Facebook’s phishing clean-up: A tad heavy-handed?


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Is Facebook using the right tools for e-mail security? Original image Credit: jurek d via Flickr.

In poker, you never touch anyone else’s cards. Why? Because they’re not your cards. Likewise, when you sit down at a restaurant and there’s a tip on the table from the previous patron, you don’t touch it. Simple reason: It’s not your money.


I had a similar reaction this morning when Facebook reached its fingers into my inbox and deleted two messages without asking me. Granted, they were both phishing messages -- malicious spam, essentially -- from today’s attack. For many unsuspecting people, the mere presence of these messages would constitute a security threat, so Facebook’s eradicate-first-ask-questions-last approach is understandable. Nuke the virus before it causes more damage. But still, those messages had already been in my mailbox for hours. I had opened and examined them. They were my mail.

It’s true that I had a professional interest in retaining copies of the messages, since I’d written about them earlier. And it’s also true that most people probably wouldn’t mind having toxic spam removed without their permission. Who would want to keep it?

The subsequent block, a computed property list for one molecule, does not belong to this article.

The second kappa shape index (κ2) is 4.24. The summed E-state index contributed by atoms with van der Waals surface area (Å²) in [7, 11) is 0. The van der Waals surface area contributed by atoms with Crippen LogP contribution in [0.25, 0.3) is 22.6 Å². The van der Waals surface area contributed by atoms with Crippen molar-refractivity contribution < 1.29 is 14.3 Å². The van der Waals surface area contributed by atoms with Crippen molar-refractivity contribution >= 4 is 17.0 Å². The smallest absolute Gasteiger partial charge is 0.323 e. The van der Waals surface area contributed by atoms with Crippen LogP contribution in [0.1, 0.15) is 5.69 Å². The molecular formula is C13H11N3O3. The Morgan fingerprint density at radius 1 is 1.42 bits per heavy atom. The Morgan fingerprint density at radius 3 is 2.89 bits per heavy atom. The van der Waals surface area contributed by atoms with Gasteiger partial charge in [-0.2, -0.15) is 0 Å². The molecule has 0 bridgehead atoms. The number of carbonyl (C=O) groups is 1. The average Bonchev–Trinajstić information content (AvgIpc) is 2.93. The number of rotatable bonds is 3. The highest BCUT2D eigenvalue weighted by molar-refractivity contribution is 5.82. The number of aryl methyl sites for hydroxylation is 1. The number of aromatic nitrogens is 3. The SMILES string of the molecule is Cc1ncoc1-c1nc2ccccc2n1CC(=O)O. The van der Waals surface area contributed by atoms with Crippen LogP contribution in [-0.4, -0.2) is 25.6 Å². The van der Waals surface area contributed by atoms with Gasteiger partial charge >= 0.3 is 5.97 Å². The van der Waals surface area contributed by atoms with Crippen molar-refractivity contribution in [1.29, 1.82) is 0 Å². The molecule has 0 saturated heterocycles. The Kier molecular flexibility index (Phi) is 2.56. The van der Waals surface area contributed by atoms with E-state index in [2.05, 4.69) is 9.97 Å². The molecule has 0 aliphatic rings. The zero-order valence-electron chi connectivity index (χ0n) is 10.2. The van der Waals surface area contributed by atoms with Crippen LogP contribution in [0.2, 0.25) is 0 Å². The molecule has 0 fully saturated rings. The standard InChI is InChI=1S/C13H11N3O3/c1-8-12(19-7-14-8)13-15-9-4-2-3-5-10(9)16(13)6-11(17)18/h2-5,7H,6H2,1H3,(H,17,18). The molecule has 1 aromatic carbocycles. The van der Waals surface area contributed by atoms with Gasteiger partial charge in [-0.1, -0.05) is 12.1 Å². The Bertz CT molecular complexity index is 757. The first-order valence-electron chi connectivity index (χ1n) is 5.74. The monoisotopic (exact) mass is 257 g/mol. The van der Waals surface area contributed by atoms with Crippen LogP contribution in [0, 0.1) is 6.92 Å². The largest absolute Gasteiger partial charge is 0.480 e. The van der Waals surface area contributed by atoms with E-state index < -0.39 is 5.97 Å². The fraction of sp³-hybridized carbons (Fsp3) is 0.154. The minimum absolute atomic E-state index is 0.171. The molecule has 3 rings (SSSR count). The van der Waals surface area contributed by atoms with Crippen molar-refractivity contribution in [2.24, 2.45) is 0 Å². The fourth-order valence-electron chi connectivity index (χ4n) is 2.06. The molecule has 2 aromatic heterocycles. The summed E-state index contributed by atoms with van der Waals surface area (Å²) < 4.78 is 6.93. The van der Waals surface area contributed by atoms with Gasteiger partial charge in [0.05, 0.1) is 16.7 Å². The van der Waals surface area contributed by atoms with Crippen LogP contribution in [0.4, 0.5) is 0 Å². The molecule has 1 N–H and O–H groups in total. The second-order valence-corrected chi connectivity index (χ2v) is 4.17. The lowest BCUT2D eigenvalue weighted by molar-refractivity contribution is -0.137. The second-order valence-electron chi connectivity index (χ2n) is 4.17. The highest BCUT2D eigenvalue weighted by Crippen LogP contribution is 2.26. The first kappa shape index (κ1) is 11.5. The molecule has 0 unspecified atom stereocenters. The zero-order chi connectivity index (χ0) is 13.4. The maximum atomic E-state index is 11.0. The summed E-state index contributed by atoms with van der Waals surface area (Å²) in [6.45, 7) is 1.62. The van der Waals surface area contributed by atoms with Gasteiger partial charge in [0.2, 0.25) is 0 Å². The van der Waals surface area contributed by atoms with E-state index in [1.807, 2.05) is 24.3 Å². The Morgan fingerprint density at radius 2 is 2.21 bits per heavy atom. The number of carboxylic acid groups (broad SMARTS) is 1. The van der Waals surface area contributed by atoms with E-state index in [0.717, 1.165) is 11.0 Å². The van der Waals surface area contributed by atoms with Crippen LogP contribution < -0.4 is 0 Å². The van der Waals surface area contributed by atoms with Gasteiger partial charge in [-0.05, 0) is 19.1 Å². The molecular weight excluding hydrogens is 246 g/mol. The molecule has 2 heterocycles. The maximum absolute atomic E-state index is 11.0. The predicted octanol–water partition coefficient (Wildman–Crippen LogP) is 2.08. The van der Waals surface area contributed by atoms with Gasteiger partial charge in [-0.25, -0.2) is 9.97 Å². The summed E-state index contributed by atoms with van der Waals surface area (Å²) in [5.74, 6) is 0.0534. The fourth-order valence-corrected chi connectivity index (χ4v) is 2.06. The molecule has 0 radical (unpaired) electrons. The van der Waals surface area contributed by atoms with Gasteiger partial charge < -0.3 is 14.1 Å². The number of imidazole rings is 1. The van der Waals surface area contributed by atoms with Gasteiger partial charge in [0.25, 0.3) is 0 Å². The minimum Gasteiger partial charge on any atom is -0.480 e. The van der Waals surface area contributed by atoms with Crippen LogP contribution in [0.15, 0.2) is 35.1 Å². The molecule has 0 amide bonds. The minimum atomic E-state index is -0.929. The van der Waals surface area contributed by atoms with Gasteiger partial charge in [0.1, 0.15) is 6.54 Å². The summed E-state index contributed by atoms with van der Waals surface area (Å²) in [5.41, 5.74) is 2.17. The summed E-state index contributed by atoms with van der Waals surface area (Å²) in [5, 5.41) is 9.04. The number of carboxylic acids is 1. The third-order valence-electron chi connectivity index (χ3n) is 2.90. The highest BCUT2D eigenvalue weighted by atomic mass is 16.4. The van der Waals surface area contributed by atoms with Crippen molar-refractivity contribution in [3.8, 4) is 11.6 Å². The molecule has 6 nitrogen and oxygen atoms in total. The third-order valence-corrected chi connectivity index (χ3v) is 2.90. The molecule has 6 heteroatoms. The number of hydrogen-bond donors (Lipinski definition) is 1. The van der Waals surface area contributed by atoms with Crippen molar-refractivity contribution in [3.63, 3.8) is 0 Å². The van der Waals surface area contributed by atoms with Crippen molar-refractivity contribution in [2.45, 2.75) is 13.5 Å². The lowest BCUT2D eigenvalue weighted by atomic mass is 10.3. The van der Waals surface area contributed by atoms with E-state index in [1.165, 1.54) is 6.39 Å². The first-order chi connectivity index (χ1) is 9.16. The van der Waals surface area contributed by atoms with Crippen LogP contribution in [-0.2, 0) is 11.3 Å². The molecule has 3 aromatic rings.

Still, it’s the principle. Facebook has made a policy of deleting e-mail it deems malicious, even after I’ve received, opened and read it. They get to decide when it’s appropriate to do that, not me. And while it’s clear that they’re taking these actions to protect users, they’re also protecting themselves, which means there’s a subjective element to this. And as is well-known, people don’t always agree with the decisions Facebook makes about content policing.

Hypothetical: What if I get suckered into a phishing scam and have my identity stolen? Do you think I’d want to have a copy of the original Facebook e-mail, including the text it contained and the time of receipt?

On the other side, this rather blunt nuclear option also catches some innocent fish. I sent several messages to myself that contained the phrase ‘’ in various contexts, including this one:

This message and all the others that mentioned ‘’ were rejected by Facebook’s mail system:


Again, no reason to fault Facebook for trying to protect its users. But I’m not sure mentioning the name of the bad site should drop the red hammer of doom on my messages, especially if they’re warnings. If the same principle were applied to Twitter, none of the hundreds of messages warning about the spread of the virus would’ve gotten out.

The detection and prevention of spam and scams should ideally happen before the mail gets to users, not after. But if Facebook gets hit by another worm, maybe they can add a warning band (like the one above) to iffy messages or even move them to a spam folder like Gmail or Hotmail might. That way, instead of the evidence disappearing without a trace, users could learn what malicious e-mail looks like -- the better to avoid getting burned next time.

-- David Sarno